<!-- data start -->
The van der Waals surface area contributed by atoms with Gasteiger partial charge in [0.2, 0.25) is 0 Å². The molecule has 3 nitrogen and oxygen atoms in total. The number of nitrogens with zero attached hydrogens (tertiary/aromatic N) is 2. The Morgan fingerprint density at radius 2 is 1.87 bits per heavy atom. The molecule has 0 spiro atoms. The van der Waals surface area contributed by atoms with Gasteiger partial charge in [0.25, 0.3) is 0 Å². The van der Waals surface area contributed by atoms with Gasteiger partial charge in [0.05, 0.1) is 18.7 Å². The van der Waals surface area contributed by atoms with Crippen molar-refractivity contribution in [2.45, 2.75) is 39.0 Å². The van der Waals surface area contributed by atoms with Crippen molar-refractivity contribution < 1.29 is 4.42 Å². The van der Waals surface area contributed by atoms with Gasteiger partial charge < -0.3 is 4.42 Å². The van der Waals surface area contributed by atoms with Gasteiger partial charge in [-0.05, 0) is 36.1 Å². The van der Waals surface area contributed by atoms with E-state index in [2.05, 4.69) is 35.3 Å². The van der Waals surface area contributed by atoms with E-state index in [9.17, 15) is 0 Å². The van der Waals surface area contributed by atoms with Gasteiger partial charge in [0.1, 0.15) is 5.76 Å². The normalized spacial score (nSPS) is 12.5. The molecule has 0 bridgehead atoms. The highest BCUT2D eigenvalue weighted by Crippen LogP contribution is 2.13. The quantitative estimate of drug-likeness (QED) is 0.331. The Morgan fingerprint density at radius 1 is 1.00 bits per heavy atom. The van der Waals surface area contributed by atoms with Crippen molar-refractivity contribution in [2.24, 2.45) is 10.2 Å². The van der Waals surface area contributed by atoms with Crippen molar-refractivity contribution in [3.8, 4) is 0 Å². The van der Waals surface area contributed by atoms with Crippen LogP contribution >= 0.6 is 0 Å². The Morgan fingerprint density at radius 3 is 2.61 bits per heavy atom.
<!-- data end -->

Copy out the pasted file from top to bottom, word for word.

The van der Waals surface area contributed by atoms with Gasteiger partial charge in [0.2, 0.25) is 0 Å². The molecule has 3 nitrogen and oxygen atoms in total. The number of nitrogens with zero attached hydrogens (tertiary/aromatic N) is 2. The Morgan fingerprint density at radius 2 is 1.87 bits per heavy atom. The molecule has 0 spiro atoms. The van der Waals surface area contributed by atoms with Gasteiger partial charge in [0.25, 0.3) is 0 Å². The van der Waals surface area contributed by atoms with Gasteiger partial charge in [0.05, 0.1) is 18.7 Å². The van der Waals surface area contributed by atoms with Crippen molar-refractivity contribution in [2.45, 2.75) is 39.0 Å². The van der Waals surface area contributed by atoms with Crippen molar-refractivity contribution < 1.29 is 4.42 Å². The van der Waals surface area contributed by atoms with Gasteiger partial charge < -0.3 is 4.42 Å². The van der Waals surface area contributed by atoms with Gasteiger partial charge in [-0.05, 0) is 36.1 Å². The van der Waals surface area contributed by atoms with E-state index in [2.05, 4.69) is 35.3 Å². The van der Waals surface area contributed by atoms with E-state index in [9.17, 15) is 0 Å². The van der Waals surface area contributed by atoms with Gasteiger partial charge in [0.1, 0.15) is 5.76 Å². The normalized spacial score (nSPS) is 12.5. The molecule has 0 bridgehead atoms. The highest BCUT2D eigenvalue weighted by Crippen LogP contribution is 2.13. The quantitative estimate of drug-likeness (QED) is 0.331. The Morgan fingerprint density at radius 1 is 1.00 bits per heavy atom. The van der Waals surface area contributed by atoms with Crippen molar-refractivity contribution in [2.24, 2.45) is 10.2 Å². The van der Waals surface area contributed by atoms with Crippen molar-refractivity contribution in [3.8, 4) is 0 Å². The van der Waals surface area contributed by atoms with Crippen LogP contribution >= 0.6 is 0 Å². The Morgan fingerprint density at radius 3 is 2.61 bits per heavy atom.